Dungeons of Olde

Trashing old-school dungeons, one tile at a time!

Action Phase

WARNING: Outdated Rules

The rules in this section have become obsolete following the recent rules overhaul. The most current version of the rules are those included in the Core Rules section of this website.

In the Action Phase of a turn, every character will have the opportunity to move and take at least one action. The Action Phase is conducted in Rounds; in each Round, each character has the opportunity to perform one action. Characters act in order of their current Action Point total, from highest to lowest. When it’s the character’s turn to act in the current Round, he may choose to act, or to pass; he may not delay his action until later in the current Round. Of course, any AP he has left at the end of the current Round carry over into the next Round, so he may get to act sooner in that Round than he could have in the current one.

In order to do anything in Crisis Mode, he must have available and spend either Free Steps, Action Points, or both. At the end of each turn, during the Reset Phase, each character’s Free Steps and Action Points are restored to full.

Free Steps

Every character gets the opportunity to take a small number of Free Steps once each Action Phase, regardless of how many Action Points they have for the turn. For most medium-sized characters, including humans, elves, orcs and hobgoblins, the Free Step allowance is 2 squares; for smaller-than-human characters, including dwarves, halflings, kobolds and goblins, the Free Step allowance is just 1 square. Creatures larger or faster than humans may get extra free-step squares; their Free Step allowance will be listed on their character card. A character’s Free Step allowance may also be adjusted by a special ability, spell, or gear card.

A character may take his Free Steps in any Round in which he still has Action Points available. Free Steps must be taken before any other action in that Round, though a character doesn’t have to spend AP in order to take his Free Steps. If a character spends all his Action Points before taking his Free Steps, though, he forfeits his Free Steps for that Action Phase. For example, if Lunk has 2 AP when it’s his turn to act in the current Round, and he has his Free Steps remaining, he may use his Free Steps to move two squares up to an enemy, and then spend his 2 AP to attack that foe. However, if he began the Round adjacent to the enemy, and spent his last 2 AP to attack, he would forfeit his Free Steps, and could not use them to back up two squares after the attack.

A character must spend his entire allowance of Free Steps in a single Round; he may not break them up and spend them in separate Rounds. In other words, even if a character has a Free Step of two squares, he cannot take a one-square Free Step in one Round, and another one-square Free Step in a later Round in the same Action Phase. If a character fails to use his entire allotment of Free Step squares when he takes his Free Steps, any remaining squares of Free Step movement are forfeited.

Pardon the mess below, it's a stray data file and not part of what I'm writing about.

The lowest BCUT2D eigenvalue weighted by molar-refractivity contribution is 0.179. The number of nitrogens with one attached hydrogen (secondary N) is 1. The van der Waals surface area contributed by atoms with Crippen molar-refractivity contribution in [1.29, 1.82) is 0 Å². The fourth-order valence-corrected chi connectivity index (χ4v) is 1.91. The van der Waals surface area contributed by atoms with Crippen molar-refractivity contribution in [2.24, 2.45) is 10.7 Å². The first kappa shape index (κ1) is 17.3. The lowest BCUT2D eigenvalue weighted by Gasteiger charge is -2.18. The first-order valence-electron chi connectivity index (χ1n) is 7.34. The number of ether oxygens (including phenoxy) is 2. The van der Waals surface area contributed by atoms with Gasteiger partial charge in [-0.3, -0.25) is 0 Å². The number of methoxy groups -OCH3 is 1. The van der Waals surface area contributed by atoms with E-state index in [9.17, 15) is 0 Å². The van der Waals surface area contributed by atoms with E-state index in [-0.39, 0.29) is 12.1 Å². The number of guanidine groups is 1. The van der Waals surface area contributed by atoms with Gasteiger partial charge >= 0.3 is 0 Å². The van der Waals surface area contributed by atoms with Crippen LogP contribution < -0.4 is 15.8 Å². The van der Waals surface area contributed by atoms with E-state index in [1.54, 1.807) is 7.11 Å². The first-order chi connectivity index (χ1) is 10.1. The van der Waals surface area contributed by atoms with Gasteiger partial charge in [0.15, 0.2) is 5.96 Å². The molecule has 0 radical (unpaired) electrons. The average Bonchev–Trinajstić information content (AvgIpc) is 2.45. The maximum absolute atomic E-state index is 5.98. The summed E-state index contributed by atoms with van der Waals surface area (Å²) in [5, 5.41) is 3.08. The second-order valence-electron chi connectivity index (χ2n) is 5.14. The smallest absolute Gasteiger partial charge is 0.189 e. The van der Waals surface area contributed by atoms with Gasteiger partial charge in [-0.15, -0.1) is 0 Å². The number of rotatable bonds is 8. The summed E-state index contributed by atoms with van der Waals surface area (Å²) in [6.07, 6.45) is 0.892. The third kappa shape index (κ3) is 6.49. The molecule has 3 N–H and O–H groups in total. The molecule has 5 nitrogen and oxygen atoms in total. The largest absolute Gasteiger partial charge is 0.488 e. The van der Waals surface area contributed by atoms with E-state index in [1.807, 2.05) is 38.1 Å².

Within a single Round, a character may use her Free Steps in combination with Action Points spent on movmement, or with Action Points spent to attack, but not both. That is to say, a character can Free Step and then move, or Free Step and then attack, but she can’t Free Step and move and attack within a single Round.

A character may take his Free Steps before performing an Only action (see below), but not afterwards.

The availability of Free Steps is tracked using the Action Point (AP) tracking token. Whenever Action Points are set, during the Set-Up Phase or Reset Phase, the AP token should be turned green-side-up, indicating that the character’s Free Steps are still available in the current turn. When the character uses his Free Steps, he flips his AP token from green to red, indicating that his Free Steps for the round have been spent.

A character must begin the Action Phase in a standing position in order to be allotted Free Steps for the Round, and remain standing until the Free Steps are used. She loses her Free Steps for the Action Phase immediately if she sits, kneels, or falls prone.

Unused Free Steps may not be carried over from one turn to the next.

Action Points

In order to take any action in a Round other than Free Steps, a character must spend one, two, or three Action Points. To do so, he moves his AP tracking token down the AP track by the number of AP spent. When his Action token reaches 0, he has no Action Points remaining; he may take no further actions during the current Round. The Action Phase for the current turn ends when all characters have spent all of their Action Points for the Round, or passed their opportunity to act in the final Round.

In most cases, a character may only perform one action per Round. The only exceptions to this rule involve combining movement and an attack in the same Round; see “Combining Movement and Attacks,” below.